If you read my last post, you already know that Chandler & I decided to stay in Jordan for our 2-week winter break. This was a tough decision for us since we didn’t go anywhere for our summer break either. In fact, Chandler hasn’t left Jordan since our previous winter break in Sri Lanka. I, however, had a work trip to Oman (that wasn’t interesting enough to blog about) back in February.
To say we feel a bit cooped up would be an understatement. But, obviously, you’re living in the same world that we are and so you probably understand our hesitancy for long-distance travel. Instead, we decided to do some in-country travel. We’re still not too keen on overnights – ironically we think the hotels are safe enough, but we haven’t been able to solve the logistics of eating while traveling during the winter.
So, we looked for a comprise and found the Ma’in Hot Springs Resort and Spa. Only an hour and a half away, we knew we could easily book one night and test the travel waters, so to speak. Also, it looked like they had outdoor dining with waterfall views, so we felt set.
Because the resort was so close, we decided to spend the morning in Madaba, a town halfway between Amman and the hot springs. Famous for its collections of Byzantine-era (395-1453 AD) mosaics, the town also has one of Jordan’s largest Christian communities.
We parked near the Visitor’s Center, obtained a map, and walked to our first stop: The Madaba Archeological Park. It looks pretty unassuming from the outside and we actually arrived before opening hours – long after Google Maps claimed they’d be open! However, the guard outside was happy to let us in and we made sure to tip him when we left.
The grounds start with a courtyard surrounded on two sides by porticoes. A closer inspection inside each portico revealed mosaics that were found by chance during house renovations and under church floors. The city is old enough to have been mentioned in the bible, but was pretty much abandoned after the 13th century. A group of about 90 Christian families moved there from Karak in 1880 and slowly the art and mosaics began to emerge.
After walking through the porticoes, we came to a glass and stone structure and, with limited English, the guard started telling us the history of the mosaics. In 1887, a large floor mosaic was discovered in an ancient building that was occupied by a family from Madaba. Greek inscriptions were uncovered that identified the structure as the Church of the Virgin Mary. The best part of the story – the family continued to live there until 1972! It was only then that full excavations could begin.
As the church was uncovered and explored, it was discovered that the church was actually built above the hall of an earlier Madaba mansion, known as the Hippolytus Hall. And, because Jordan is a country of layers within layers, the 6th century mansion was actually built on a circular Roman temple. You can see mosaics from each in the photos below.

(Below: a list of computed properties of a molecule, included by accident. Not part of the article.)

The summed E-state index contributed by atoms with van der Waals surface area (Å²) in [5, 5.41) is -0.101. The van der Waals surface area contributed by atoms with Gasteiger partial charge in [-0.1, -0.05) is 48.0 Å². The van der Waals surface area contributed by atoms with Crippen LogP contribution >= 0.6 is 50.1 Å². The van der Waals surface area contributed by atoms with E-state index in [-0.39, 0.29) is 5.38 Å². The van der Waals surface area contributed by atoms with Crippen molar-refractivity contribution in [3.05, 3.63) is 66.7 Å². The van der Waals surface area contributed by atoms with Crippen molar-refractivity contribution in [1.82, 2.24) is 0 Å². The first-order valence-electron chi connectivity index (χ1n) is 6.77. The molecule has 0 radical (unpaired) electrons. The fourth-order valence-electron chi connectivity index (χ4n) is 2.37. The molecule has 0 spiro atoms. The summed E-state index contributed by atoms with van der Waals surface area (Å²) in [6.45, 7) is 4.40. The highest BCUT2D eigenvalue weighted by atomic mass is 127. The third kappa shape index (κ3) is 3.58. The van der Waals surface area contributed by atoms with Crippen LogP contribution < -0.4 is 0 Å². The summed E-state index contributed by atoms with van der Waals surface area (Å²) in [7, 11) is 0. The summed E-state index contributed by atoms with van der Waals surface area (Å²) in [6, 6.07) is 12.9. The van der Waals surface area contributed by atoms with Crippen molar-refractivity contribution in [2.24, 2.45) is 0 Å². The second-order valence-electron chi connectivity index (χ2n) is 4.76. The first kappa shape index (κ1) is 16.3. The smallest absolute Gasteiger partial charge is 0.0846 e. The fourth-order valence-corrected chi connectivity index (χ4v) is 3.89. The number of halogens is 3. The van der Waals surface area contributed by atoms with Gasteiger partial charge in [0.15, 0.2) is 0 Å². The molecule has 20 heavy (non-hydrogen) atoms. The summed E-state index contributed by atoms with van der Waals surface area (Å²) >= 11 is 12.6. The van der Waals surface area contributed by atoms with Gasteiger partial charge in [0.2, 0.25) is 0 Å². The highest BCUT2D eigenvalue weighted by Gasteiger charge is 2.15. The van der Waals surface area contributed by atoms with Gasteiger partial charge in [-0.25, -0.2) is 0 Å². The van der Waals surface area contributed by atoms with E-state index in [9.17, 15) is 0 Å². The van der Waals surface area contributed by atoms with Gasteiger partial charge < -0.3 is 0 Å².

Knowing Madaba is famous for its mosaics and actually seeing them are two totally different things. We were floored by our first stop and excited to be on our way to the Archeological Martyrs Church (also known as the Burnt Palace).
This took a surprisingly long amount of time to find, because Google Maps essentially pointed us to the back door. Numerous locals gave us permission to enter an unmanned glass door. We wandered through the church and around other excavated houses before making our way out through the actual front gate. Sorry!
Our next stop was the Shrine of the Beheading of John the Baptist (an operational Latin Church). This was easily my favorite religious structure in Madaba. For 1 JD we were given complete access to the church (and were the only ones on the grounds anyway). We started our tour climbing to the top of the bell tower (views pictured below) and I couldn’t tell you why, but it’s the most acrophobic I have been in my entire life. Possibly due to the consistently narrowing of the stairs or the weaving in and out of the bell ropes. But while this is the highest point in Madaba, it is hardly the highest I’ve ever climbed. Whatever the reason, I was thrilled to return to the ground.
After taking a peak in the heavily decorated (it’s Christmas time, haven’t you heard) sanctuary, we made our way to the incredibly named Acropolis below. Beneath the church sits an ancient, vaulted system of rooms and tunnels where you can find: A working 3,000 year old Moabite well, shrine to John the Baptist, Tent of Ruth, and collection of impeccable mosaics, including the one pictured below of the tree of Madaba (constructed in 595 AD).
The next stop on our walking tour was quite quick: The Apstel’s Church (or Church of the Apostles). This one also featured an empty ticket office, but a woman inside waved us in. The structure was just one room, but the mosaic is dedicated to the Twelve Apostles, was created in 568 AD, contains the name of the craftsman – Salomios – and takes up the entire floor.
Earlier, I mentioned that Madaba has a large Christian population (about 1/3), which is why so many of the mosaics here are found in churches. We still had one more to explore, the most famous: St. George’s Church.
It is a 19th-century Greek Orthodox Church built on top of an old Byzantine church. But they didn’t find just any mosaic underneath the rubble, builders discovered the oldest map of Palestine in existence. Originally, the map is believed to have covered a surface area of 5.6 by 15.7 square meters (18 by 52 square feet). The mosaic depicts all of the Holy Land, cities and surrounding villages in Jordan & Palestine, and the northern Nile Delta in Egypt. The map refers to 157 towns and villages, all of which have been identified.